Ken Mercer, a member of the State Board of Education, says that excluding the phrase about strengths and weaknesses "raises a huge red flag about academic freedom and freedom of speech" by essentially telling students that they are not qualified to ask questions about scientific theories, he said.
Mercer uses the concept of academic freedom in a weird way. Academic freedom is about what instructors do research on and say in class, not what students can ask.
"I'm hoping for a 10-5 vote, with a strong majority on whatever we go with, whatever's best for the kids," Mercer said.
I strongly suspect an 8-7 vote. Everything I have read indicates that about seven of the State Board of Education members are unlikely to change their opinions.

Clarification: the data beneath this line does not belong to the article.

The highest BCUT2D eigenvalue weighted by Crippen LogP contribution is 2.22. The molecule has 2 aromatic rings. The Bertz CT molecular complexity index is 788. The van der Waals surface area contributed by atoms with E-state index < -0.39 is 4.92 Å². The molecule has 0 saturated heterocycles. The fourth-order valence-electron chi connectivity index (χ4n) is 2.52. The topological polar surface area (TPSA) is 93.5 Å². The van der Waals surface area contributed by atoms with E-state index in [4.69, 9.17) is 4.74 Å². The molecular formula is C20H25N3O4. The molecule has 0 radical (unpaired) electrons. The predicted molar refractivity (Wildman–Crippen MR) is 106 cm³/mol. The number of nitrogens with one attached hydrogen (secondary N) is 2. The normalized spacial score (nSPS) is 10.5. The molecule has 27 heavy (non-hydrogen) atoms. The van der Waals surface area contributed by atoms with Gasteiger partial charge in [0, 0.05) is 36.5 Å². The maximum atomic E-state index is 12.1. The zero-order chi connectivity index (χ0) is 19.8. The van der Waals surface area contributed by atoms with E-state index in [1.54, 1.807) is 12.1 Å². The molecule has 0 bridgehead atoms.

"I know the kids of today, and if you tell kids not to ask questions, you lose your credibility," he said.
That Mercer says "kids of today" suggests he really might not know them as well as he'd like to think. When I was younger, that's sure what "you kids today" signaled to me. But I digress.
Mercer provides no evidence that anyone has said the science standards should limit what students can ask. The science standards more to do with things like what textbooks can be purchased, and what topics are covered.
Meanwhile, while some in the state fret about evolution, some Texas A&M University faculty have apparently done some interesting research showing evolution in real time in yeast. I say apparently, because this is a press release with no indication of what journal is publishing this work.
And there's an engaging article on transitional fossils over at Science News.